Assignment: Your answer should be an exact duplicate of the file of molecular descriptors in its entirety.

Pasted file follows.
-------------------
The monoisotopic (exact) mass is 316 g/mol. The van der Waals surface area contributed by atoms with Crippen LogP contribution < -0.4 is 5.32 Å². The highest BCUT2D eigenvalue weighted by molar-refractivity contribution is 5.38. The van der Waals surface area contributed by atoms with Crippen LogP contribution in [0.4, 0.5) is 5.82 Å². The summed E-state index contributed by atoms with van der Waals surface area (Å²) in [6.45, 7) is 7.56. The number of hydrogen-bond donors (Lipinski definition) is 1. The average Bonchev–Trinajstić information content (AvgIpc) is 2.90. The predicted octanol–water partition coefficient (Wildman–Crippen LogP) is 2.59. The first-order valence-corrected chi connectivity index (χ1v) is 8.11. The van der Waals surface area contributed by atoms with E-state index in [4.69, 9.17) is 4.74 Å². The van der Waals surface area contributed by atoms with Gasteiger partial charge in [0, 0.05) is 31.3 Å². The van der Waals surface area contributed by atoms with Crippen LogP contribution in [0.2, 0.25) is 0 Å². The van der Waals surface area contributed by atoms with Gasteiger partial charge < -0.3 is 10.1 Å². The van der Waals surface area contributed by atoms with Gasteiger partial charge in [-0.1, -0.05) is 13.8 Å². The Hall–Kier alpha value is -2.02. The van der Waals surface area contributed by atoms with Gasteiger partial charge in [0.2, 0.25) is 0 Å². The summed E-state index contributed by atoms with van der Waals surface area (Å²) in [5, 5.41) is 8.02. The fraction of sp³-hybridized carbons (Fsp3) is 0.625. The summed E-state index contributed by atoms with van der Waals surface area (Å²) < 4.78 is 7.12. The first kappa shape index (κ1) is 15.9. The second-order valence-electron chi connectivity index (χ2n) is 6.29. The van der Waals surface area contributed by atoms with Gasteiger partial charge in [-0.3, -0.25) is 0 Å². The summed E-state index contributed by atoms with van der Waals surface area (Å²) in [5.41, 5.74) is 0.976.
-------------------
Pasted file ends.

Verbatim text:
The monoisotopic (exact) mass is 316 g/mol. The van der Waals surface area contributed by atoms with Crippen LogP contribution < -0.4 is 5.32 Å². The highest BCUT2D eigenvalue weighted by molar-refractivity contribution is 5.38. The van der Waals surface area contributed by atoms with Crippen LogP contribution in [0.4, 0.5) is 5.82 Å². The summed E-state index contributed by atoms with van der Waals surface area (Å²) in [6.45, 7) is 7.56. The number of hydrogen-bond donors (Lipinski definition) is 1. The average Bonchev–Trinajstić information content (AvgIpc) is 2.90. The predicted octanol–water partition coefficient (Wildman–Crippen LogP) is 2.59. The first-order valence-corrected chi connectivity index (χ1v) is 8.11. The van der Waals surface area contributed by atoms with E-state index in [4.69, 9.17) is 4.74 Å². The van der Waals surface area contributed by atoms with Gasteiger partial charge in [0, 0.05) is 31.3 Å². The van der Waals surface area contributed by atoms with Crippen LogP contribution in [0.2, 0.25) is 0 Å². The van der Waals surface area contributed by atoms with Gasteiger partial charge < -0.3 is 10.1 Å². The van der Waals surface area contributed by atoms with Gasteiger partial charge in [-0.1, -0.05) is 13.8 Å². The Hall–Kier alpha value is -2.02. The van der Waals surface area contributed by atoms with Gasteiger partial charge in [0.2, 0.25) is 0 Å². The summed E-state index contributed by atoms with van der Waals surface area (Å²) in [5, 5.41) is 8.02. The fraction of sp³-hybridized carbons (Fsp3) is 0.625. The summed E-state index contributed by atoms with van der Waals surface area (Å²) < 4.78 is 7.12. The first kappa shape index (κ1) is 15.9. The second-order valence-electron chi connectivity index (χ2n) is 6.29. The van der Waals surface area contributed by atoms with Gasteiger partial charge in [-0.3, -0.25) is 0 Å². The summed E-state index contributed by atoms with van der Waals surface area (Å²) in [5.41, 5.74) is 0.976.